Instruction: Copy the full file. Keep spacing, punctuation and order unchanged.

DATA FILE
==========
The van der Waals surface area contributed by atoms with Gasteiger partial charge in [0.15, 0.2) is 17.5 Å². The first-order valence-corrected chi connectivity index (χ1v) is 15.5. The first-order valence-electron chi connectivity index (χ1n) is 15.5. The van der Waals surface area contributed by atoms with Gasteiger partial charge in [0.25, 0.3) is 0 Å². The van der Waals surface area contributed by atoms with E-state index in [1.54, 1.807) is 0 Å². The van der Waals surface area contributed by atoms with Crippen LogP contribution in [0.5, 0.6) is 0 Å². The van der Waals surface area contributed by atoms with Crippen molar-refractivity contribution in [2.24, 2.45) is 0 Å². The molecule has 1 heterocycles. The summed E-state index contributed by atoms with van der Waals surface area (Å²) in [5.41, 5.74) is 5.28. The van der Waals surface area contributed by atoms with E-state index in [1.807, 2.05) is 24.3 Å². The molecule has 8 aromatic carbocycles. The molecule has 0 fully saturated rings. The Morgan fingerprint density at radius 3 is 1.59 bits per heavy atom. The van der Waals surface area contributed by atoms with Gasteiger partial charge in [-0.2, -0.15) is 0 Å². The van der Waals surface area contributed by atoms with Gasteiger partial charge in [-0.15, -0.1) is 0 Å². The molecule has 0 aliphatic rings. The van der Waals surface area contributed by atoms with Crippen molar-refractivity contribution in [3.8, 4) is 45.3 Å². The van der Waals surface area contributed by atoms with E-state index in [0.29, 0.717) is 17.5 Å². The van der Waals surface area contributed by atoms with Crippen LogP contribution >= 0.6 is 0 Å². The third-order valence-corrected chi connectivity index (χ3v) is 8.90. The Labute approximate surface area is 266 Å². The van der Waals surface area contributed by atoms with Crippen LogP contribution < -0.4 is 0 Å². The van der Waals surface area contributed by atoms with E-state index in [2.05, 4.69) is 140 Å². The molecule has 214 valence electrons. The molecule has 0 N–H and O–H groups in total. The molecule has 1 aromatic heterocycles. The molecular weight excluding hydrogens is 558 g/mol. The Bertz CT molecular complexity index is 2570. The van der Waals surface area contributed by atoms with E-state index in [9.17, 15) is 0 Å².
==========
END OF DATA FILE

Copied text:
The van der Waals surface area contributed by atoms with Gasteiger partial charge in [0.15, 0.2) is 17.5 Å². The first-order valence-corrected chi connectivity index (χ1v) is 15.5. The first-order valence-electron chi connectivity index (χ1n) is 15.5. The van der Waals surface area contributed by atoms with Gasteiger partial charge in [0.25, 0.3) is 0 Å². The van der Waals surface area contributed by atoms with E-state index in [1.54, 1.807) is 0 Å². The van der Waals surface area contributed by atoms with Crippen LogP contribution in [0.5, 0.6) is 0 Å². The van der Waals surface area contributed by atoms with Crippen molar-refractivity contribution in [2.24, 2.45) is 0 Å². The molecule has 1 heterocycles. The summed E-state index contributed by atoms with van der Waals surface area (Å²) in [5.41, 5.74) is 5.28. The van der Waals surface area contributed by atoms with E-state index in [1.807, 2.05) is 24.3 Å². The molecule has 8 aromatic carbocycles. The molecule has 0 fully saturated rings. The Morgan fingerprint density at radius 3 is 1.59 bits per heavy atom. The van der Waals surface area contributed by atoms with Gasteiger partial charge in [-0.2, -0.15) is 0 Å². The van der Waals surface area contributed by atoms with Gasteiger partial charge in [-0.15, -0.1) is 0 Å². The molecule has 0 aliphatic rings. The van der Waals surface area contributed by atoms with Crippen molar-refractivity contribution in [3.8, 4) is 45.3 Å². The van der Waals surface area contributed by atoms with E-state index in [0.29, 0.717) is 17.5 Å². The van der Waals surface area contributed by atoms with Crippen LogP contribution >= 0.6 is 0 Å². The third-order valence-corrected chi connectivity index (χ3v) is 8.90. The Labute approximate surface area is 266 Å². The van der Waals surface area contributed by atoms with Crippen LogP contribution < -0.4 is 0 Å². The van der Waals surface area contributed by atoms with E-state index in [2.05, 4.69) is 140 Å². The molecule has 214 valence electrons. The molecule has 0 N–H and O–H groups in total. The molecule has 1 aromatic heterocycles. The molecular weight excluding hydrogens is 558 g/mol. The Bertz CT molecular complexity index is 2570. The van der Waals surface area contributed by atoms with E-state index in [9.17, 15) is 0 Å².